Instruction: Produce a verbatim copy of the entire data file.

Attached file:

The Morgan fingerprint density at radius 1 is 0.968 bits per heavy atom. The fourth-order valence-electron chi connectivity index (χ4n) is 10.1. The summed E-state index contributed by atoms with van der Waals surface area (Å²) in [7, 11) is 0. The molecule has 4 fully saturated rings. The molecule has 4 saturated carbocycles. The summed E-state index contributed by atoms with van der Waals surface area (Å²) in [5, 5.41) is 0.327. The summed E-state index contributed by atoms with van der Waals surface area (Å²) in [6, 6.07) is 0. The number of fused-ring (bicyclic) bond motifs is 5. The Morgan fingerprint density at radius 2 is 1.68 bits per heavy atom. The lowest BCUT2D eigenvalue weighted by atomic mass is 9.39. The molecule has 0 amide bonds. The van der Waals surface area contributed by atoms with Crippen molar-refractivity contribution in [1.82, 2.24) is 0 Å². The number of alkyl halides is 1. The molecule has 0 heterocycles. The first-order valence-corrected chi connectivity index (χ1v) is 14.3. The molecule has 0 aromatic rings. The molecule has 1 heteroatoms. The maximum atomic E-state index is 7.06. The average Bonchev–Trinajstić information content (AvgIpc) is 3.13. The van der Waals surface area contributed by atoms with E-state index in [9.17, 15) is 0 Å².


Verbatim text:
The Morgan fingerprint density at radius 1 is 0.968 bits per heavy atom. The fourth-order valence-electron chi connectivity index (χ4n) is 10.1. The summed E-state index contributed by atoms with van der Waals surface area (Å²) in [7, 11) is 0. The molecule has 4 fully saturated rings. The molecule has 4 saturated carbocycles. The summed E-state index contributed by atoms with van der Waals surface area (Å²) in [5, 5.41) is 0.327. The summed E-state index contributed by atoms with van der Waals surface area (Å²) in [6, 6.07) is 0. The number of fused-ring (bicyclic) bond motifs is 5. The Morgan fingerprint density at radius 2 is 1.68 bits per heavy atom. The lowest BCUT2D eigenvalue weighted by atomic mass is 9.39. The molecule has 0 amide bonds. The van der Waals surface area contributed by atoms with Crippen molar-refractivity contribution in [1.82, 2.24) is 0 Å². The number of alkyl halides is 1. The molecule has 0 heterocycles. The first-order valence-corrected chi connectivity index (χ1v) is 14.3. The molecule has 0 aromatic rings. The molecule has 1 heteroatoms. The maximum atomic E-state index is 7.06. The average Bonchev–Trinajstić information content (AvgIpc) is 3.13. The van der Waals surface area contributed by atoms with E-state index in [9.17, 15) is 0 Å².